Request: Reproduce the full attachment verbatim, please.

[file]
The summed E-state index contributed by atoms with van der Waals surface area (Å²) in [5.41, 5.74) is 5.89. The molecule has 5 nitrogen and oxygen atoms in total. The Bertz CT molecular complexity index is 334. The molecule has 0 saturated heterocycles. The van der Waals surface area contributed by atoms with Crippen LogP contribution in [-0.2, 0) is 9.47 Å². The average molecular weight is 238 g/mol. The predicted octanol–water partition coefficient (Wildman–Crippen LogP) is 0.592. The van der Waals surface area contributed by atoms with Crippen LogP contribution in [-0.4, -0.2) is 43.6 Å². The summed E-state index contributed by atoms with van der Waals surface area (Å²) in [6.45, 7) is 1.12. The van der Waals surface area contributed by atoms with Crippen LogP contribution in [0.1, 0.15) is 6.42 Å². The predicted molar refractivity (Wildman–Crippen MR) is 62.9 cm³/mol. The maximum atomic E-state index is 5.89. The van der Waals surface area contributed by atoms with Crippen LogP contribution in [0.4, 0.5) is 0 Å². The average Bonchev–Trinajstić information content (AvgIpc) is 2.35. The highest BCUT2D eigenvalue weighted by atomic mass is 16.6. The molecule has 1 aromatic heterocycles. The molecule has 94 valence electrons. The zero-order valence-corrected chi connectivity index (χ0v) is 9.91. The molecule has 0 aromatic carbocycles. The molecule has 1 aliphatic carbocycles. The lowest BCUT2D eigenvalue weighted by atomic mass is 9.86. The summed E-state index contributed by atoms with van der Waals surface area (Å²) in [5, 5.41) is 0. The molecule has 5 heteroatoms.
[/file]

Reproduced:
The summed E-state index contributed by atoms with van der Waals surface area (Å²) in [5.41, 5.74) is 5.89. The molecule has 5 nitrogen and oxygen atoms in total. The Bertz CT molecular complexity index is 334. The molecule has 0 saturated heterocycles. The van der Waals surface area contributed by atoms with Crippen LogP contribution in [-0.2, 0) is 9.47 Å². The average molecular weight is 238 g/mol. The predicted octanol–water partition coefficient (Wildman–Crippen LogP) is 0.592. The van der Waals surface area contributed by atoms with Crippen LogP contribution in [-0.4, -0.2) is 43.6 Å². The summed E-state index contributed by atoms with van der Waals surface area (Å²) in [6.45, 7) is 1.12. The van der Waals surface area contributed by atoms with Crippen LogP contribution in [0.1, 0.15) is 6.42 Å². The predicted molar refractivity (Wildman–Crippen MR) is 62.9 cm³/mol. The maximum atomic E-state index is 5.89. The van der Waals surface area contributed by atoms with Crippen LogP contribution in [0.4, 0.5) is 0 Å². The average Bonchev–Trinajstić information content (AvgIpc) is 2.35. The highest BCUT2D eigenvalue weighted by atomic mass is 16.6. The molecule has 1 aromatic heterocycles. The molecule has 94 valence electrons. The zero-order valence-corrected chi connectivity index (χ0v) is 9.91. The molecule has 0 aromatic carbocycles. The molecule has 1 aliphatic carbocycles. The lowest BCUT2D eigenvalue weighted by atomic mass is 9.86. The summed E-state index contributed by atoms with van der Waals surface area (Å²) in [5, 5.41) is 0. The molecule has 5 heteroatoms.